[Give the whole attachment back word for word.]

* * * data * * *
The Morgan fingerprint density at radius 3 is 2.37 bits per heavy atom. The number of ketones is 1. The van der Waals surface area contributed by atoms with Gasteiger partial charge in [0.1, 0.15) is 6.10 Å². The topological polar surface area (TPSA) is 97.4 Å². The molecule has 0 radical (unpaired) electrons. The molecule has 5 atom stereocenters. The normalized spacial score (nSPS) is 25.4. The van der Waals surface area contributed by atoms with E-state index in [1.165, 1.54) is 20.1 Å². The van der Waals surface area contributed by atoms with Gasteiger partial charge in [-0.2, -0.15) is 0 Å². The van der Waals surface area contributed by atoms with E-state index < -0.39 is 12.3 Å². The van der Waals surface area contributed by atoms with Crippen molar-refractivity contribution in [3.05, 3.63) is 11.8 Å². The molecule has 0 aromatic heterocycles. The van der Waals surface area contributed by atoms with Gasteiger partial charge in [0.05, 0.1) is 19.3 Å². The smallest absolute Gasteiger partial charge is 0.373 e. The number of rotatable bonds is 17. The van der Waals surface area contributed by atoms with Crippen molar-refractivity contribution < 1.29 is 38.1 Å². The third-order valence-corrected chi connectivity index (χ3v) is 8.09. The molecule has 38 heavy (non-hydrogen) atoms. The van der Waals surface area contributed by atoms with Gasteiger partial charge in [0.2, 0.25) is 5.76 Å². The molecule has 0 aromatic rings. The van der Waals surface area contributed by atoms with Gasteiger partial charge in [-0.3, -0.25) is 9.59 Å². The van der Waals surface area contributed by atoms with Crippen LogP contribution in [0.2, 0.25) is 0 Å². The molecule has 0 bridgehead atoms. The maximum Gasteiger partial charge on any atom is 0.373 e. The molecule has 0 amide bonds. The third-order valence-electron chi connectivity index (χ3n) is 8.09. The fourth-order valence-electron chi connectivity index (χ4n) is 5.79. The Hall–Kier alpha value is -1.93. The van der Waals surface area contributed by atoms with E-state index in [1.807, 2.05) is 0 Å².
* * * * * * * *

The Morgan fingerprint density at radius 3 is 2.37 bits per heavy atom. The number of ketones is 1. The van der Waals surface area contributed by atoms with Gasteiger partial charge in [0.1, 0.15) is 6.10 Å². The topological polar surface area (TPSA) is 97.4 Å². The molecule has 0 radical (unpaired) electrons. The molecule has 5 atom stereocenters. The normalized spacial score (nSPS) is 25.4. The van der Waals surface area contributed by atoms with E-state index in [1.165, 1.54) is 20.1 Å². The van der Waals surface area contributed by atoms with Gasteiger partial charge in [-0.2, -0.15) is 0 Å². The van der Waals surface area contributed by atoms with E-state index < -0.39 is 12.3 Å². The van der Waals surface area contributed by atoms with Crippen molar-refractivity contribution in [3.05, 3.63) is 11.8 Å². The molecule has 0 aromatic heterocycles. The van der Waals surface area contributed by atoms with Gasteiger partial charge in [0.05, 0.1) is 19.3 Å². The smallest absolute Gasteiger partial charge is 0.373 e. The number of rotatable bonds is 17. The van der Waals surface area contributed by atoms with Crippen molar-refractivity contribution < 1.29 is 38.1 Å². The third-order valence-corrected chi connectivity index (χ3v) is 8.09. The molecule has 38 heavy (non-hydrogen) atoms. The van der Waals surface area contributed by atoms with Gasteiger partial charge in [0.2, 0.25) is 5.76 Å². The molecule has 0 aromatic rings. The van der Waals surface area contributed by atoms with Gasteiger partial charge in [-0.3, -0.25) is 9.59 Å². The van der Waals surface area contributed by atoms with Crippen LogP contribution in [0.2, 0.25) is 0 Å². The molecule has 0 bridgehead atoms. The maximum Gasteiger partial charge on any atom is 0.373 e. The molecule has 0 amide bonds. The third-order valence-electron chi connectivity index (χ3n) is 8.09. The fourth-order valence-electron chi connectivity index (χ4n) is 5.79. The Hall–Kier alpha value is -1.93. The van der Waals surface area contributed by atoms with E-state index in [1.807, 2.05) is 0 Å².